It is a film whose singularity announces the advent of a great filmmaker. Pietro Marcello, 43 years old, studied fine arts and documentary, full of cinematographic culture, claims a total formal freedom, unpublished since the heyday of Italian cinema, with the notable exception of Alice Rohrwacher.
Martin Eden, it's the cult novel by Jack London, published in 1909, novel of learning, in which a young and handsome man, sailor of the bottom-bottoms of the American society, meets by chance a well-off and cultured family; which will spark his vocation as a self-taught writer.
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Pietro Marcello adapts this story in a Naples of the twentieth century, impossible to date: it mixes with talent references to the pre-war as the 60s or the fate of the workers who revolt to the more recent migrants. One is as in his imagination, the director reconstructs eras, borrows images from archives, old films, and serves his character perfectly: a pure young man, become a class defector, and who will pay a high price. The wild beauty of the comedian, Luca Marinelli, magnetizes the character and Pietro Marcello hypnotizes the audience.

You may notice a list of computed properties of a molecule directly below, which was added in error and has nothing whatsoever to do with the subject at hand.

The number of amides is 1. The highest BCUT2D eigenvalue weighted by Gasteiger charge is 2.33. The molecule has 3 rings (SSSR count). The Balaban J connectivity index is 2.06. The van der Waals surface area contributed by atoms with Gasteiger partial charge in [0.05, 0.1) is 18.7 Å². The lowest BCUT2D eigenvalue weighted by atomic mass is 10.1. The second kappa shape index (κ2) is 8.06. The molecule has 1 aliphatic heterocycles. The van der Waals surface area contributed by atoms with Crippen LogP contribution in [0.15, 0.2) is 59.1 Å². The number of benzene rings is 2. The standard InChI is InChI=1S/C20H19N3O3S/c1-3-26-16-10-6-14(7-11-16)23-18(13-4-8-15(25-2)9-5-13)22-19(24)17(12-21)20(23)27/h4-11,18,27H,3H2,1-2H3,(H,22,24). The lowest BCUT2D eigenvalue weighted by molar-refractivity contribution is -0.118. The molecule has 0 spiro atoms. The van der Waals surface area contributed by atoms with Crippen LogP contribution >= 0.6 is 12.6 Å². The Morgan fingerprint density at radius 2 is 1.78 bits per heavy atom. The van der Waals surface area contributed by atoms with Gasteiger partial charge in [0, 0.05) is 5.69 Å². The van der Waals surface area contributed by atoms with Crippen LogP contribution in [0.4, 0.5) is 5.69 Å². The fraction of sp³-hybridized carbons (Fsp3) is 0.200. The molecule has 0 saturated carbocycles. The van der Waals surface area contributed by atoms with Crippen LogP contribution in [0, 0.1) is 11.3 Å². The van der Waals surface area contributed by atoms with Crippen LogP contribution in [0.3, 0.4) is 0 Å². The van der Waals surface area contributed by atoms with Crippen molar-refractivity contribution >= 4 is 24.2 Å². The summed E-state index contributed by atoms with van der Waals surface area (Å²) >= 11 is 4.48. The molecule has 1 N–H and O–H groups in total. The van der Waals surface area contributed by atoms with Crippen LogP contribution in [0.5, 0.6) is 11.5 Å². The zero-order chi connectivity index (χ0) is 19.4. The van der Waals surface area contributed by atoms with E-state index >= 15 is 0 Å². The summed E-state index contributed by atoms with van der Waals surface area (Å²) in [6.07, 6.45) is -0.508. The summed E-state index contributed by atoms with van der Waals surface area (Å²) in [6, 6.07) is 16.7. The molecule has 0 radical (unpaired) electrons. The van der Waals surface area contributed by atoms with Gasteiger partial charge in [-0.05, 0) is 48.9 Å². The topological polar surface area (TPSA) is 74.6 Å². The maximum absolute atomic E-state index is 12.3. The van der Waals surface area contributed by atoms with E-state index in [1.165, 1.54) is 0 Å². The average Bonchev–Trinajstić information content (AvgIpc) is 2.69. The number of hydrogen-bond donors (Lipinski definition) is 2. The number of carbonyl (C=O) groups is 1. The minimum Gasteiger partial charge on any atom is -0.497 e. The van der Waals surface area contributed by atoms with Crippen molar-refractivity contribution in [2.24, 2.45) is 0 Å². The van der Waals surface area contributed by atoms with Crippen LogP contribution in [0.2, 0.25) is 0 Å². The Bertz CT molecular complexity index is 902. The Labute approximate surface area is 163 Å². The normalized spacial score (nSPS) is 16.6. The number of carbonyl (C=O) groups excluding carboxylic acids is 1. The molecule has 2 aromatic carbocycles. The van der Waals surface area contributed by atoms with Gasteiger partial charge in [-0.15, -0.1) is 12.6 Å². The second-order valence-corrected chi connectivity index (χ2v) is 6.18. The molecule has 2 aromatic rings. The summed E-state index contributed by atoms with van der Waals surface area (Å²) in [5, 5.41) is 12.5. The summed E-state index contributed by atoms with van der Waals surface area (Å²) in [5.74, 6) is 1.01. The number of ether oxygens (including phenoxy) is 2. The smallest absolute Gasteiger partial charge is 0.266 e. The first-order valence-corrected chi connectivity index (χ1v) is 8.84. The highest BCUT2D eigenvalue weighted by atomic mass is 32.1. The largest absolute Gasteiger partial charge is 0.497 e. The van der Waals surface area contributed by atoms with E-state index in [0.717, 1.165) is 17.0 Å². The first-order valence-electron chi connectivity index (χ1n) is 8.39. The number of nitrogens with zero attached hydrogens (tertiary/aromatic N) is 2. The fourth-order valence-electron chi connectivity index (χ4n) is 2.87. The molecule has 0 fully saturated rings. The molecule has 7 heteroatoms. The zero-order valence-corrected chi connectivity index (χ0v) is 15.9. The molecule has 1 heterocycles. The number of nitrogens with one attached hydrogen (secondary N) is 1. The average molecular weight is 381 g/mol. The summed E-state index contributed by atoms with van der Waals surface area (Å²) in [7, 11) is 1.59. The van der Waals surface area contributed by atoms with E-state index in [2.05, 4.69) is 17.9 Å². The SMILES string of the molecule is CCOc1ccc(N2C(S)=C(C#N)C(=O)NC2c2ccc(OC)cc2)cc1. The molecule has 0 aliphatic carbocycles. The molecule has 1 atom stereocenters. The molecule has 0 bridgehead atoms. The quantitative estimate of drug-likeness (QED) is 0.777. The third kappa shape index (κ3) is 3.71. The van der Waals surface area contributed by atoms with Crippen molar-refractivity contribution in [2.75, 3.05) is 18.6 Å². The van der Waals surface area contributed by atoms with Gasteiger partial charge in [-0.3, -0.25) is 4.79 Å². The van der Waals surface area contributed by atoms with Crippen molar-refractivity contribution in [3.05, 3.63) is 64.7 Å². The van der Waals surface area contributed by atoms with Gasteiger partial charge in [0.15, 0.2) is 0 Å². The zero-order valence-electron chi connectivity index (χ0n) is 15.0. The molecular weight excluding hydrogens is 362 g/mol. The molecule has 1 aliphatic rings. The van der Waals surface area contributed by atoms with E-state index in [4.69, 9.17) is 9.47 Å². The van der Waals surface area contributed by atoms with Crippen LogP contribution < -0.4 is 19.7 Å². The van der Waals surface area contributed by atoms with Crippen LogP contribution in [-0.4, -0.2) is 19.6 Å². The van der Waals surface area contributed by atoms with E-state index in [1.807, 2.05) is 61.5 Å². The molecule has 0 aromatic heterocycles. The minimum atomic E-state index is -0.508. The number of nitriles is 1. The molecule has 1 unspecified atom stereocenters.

The director Igort adapts himself his graphic novel composed in 2002, and global success. In a nocturnal and rainy Naples, in the mid-seventies when, supposedly, the mafia still had a code of honor, Peppino, ex-hitman, meticulous and devoid of all scruple, sees his life and his certainties switch when his son, who carries on the same job, is shot like a pigeon.
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The recurrent and choreographed use of firearms is only a pretext to evoke universal themes such as father-son relations, friendship, treason, passing time. The film borrows briskly from the graphic novel his cartoony strength and Toni Servilo, imperial professional killer, himself Neapolitan, evokes his city as a character in the film.